Many of these issues will have been discussed at the Kansas Federal Reserve ‘offsite’ at Jackson Hole, Wyoming. The event has become one of the more important platforms for central bankers, due in little part to its proximity to decent fishing. Legend has it that up to the early 1980’s the Kansas Fed struggled to attract participants to its annual conference but came up with the idea of hosting it in Jackson Hole, because the prospect of excellent trout fishing might lure then Fed Chairman Paul Volcker (a keen fisherman) to the conference. The strategy worked and Jackson Hole gathering is now internationally famous and attracts many professional central bankers, whose pronouncements are closely followed by markets. Never before has trout played such an important role in central banking.

The title of this year’s symposium was ‘Challenges for Monetary Policy’. Whether on purpose or not, this title echoes with the Jackson Hole symposium of twenty years earlier. In 1999, the likes of Mervyn King, Alan Greenspan and late economists and central bankers like Wim Duisenberg, Rudiger Dornbusch and Martin Feldstein gathered to discuss ‘New Challenges for Central Banking’.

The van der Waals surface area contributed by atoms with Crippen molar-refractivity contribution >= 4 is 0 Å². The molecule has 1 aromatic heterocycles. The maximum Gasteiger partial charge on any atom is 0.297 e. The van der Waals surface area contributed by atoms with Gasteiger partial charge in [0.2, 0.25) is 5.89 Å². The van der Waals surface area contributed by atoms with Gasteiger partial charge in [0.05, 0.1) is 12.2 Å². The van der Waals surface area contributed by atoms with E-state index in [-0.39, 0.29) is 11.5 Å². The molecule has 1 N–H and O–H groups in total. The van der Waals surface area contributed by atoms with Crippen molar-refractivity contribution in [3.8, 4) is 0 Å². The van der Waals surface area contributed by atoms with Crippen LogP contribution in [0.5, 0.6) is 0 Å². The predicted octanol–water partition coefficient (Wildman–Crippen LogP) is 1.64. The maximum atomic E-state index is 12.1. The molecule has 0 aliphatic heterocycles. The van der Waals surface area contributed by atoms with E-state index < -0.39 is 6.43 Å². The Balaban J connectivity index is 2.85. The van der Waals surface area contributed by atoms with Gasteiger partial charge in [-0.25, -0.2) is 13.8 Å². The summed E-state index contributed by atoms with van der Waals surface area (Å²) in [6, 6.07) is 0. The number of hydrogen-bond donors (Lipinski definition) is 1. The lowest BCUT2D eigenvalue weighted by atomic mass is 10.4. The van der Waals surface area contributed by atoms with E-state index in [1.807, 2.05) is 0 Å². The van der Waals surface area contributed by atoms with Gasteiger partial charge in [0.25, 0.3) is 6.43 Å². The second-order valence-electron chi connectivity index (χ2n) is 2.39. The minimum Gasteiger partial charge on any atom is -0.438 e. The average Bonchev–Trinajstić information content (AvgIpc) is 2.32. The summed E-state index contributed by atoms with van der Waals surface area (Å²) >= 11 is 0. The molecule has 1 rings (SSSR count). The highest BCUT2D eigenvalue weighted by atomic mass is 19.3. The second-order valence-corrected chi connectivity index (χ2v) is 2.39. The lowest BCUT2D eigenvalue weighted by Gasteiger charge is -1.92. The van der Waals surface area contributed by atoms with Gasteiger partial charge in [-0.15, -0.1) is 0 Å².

Their debates, which occurred in the wake of the Emerging Market and LTCM crises, just tell us much about the persistence of financial market phenomena such as asset price bubbles and the ways in which the central banking community has a tendency to fight ‘yesterday’s monetary wars’ rather than those of the future. A couple of things struck me.

One was the focus on price stability – in particular comments from Wim Duisenberg, then the first head of the European Central Bank, whose comments reflected the orthodoxy of central banks like the Bundesbank that price stability was the holy grail of central banking, something that itself had roots in prior decades of inflation.